No more old movies

31 October, 2008

It’s a sadly true truism that young people react to discovering a movie is in black and white in the same way they would react to stepping in dog shit. Read the reviews on Amazon and elsewhere, and you’ll see they really are offended that someone could recommend such a thing to them.

Well, things have probably been that way since the invention of colour film. Stupid people are hardly a recent invention, after all. More worrying is the lack of opportunity young people have to be exposed to these important and sometimes great products of Western culture. Old movies used to be a cheap-and-cheerful way for TV stations to fill their schedules. Students would stay up for the late movie, enjoying the unpredictable mix of horror, historical, hard-boiled and screw-ball’d. Occasionally they’d even catch a landmark like Citizen Kane, or cult classic like Cat People, and because they knew the cinematic language they knew these were important films without having to be told by some old grump in a bad suit.

In the 1980s, Australians with televisions were lucky enough to be able to watch Bill Collins hosting The Golden Years Of Hollywood, every Saturday. He would present a colour film at 8.30pm, followed by a black and white film. The presentation was simple and effective: after the opening sequence (famous clips from old films accompanied by an orchestral version of “That’s Entertainment”), music from the score of the night’s first film would swell, while the camera would zoom out from a framed poster or still of the film, revealing “uncle” Bill in one of his trademark brightly-coloured jackets.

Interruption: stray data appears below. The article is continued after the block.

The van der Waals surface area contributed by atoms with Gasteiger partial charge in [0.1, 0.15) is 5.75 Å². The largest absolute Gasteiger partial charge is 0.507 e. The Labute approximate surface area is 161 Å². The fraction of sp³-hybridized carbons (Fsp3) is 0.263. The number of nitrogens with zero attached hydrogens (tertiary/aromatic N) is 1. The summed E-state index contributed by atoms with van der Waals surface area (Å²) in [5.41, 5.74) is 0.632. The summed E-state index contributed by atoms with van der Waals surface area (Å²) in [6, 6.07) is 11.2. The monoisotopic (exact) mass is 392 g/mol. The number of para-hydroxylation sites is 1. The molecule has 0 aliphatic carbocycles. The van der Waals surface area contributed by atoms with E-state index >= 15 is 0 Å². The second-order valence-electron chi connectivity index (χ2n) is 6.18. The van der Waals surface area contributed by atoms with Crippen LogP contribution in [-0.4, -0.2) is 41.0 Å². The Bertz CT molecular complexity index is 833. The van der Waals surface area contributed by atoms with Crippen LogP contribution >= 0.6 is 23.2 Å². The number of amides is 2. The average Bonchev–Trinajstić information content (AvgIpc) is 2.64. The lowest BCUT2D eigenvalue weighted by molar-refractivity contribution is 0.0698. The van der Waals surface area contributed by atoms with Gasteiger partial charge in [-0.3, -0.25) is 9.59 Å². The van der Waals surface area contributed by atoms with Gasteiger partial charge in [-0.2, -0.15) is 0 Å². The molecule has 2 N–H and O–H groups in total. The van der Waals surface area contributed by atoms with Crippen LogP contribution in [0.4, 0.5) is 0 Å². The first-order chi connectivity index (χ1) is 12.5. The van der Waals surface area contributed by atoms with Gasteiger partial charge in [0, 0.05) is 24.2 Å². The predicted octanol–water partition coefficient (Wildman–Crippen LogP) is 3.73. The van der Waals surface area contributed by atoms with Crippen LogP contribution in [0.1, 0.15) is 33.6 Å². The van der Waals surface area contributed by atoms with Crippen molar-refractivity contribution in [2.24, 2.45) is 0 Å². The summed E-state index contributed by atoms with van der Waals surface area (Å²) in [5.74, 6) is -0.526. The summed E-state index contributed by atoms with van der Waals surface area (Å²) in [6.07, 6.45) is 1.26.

Bill would give us idea of what the film was about, and then he would drop in a tidbit or two about the production, perhaps quoting from an actor’s memoirs, and finally suggest something of interest we should look out for. Halfway through the film there would be a sort of intermission, in which Bill would enthuse over what we had just seen, perhaps commenting on a significant point we may have missed.

In this colour feature part of the show, we saw classics like The Wizard of Oz, Ben Hur, Gone with the Wind, The Magnificent Seven, and North by Northwest. In the late segment, we saw films noirs, comedies, war movies and horrors. With the later timeslot and more obscure charms of these less famous items, staying up for the second feature felt like a really adult pursuit.

I’m profoundly grateful to Bill for this education in film. It’s now said that DVD commentaries are like a film school at home, but they can’t match The Golden Years of Hollywood for a thorough immersion in the filmography and language of cinema. DVDs must always be watched selectively, and it’s too easy to be the victim of one’s own ignorance or timidity, compared with the guidance of a seasoned aficionado.

Without the opportunity I and my generation had, what is the cinematic experience of the younger generation? For most of them, Star Wars is the oldest film they’ve seen. They’ve never seen a Hitchcock movie, or a Cecil B DeMille film. They’ve never seen Bonny and Clyde, or even A Fistful of Dollars. They have no idea who Cary Grant is; they only know Alec Guiness for his cameo appearance in Star Wars; they don’t know who was supposed to have said “Play it again, Sam”, let alone in what context. They’ve never heard the theme music to Gone with the Wind, or The 3rd Man. They can’t even guess at what they’ve missed, the fairyland power of these vividly recorded dreams of mythic simplicity.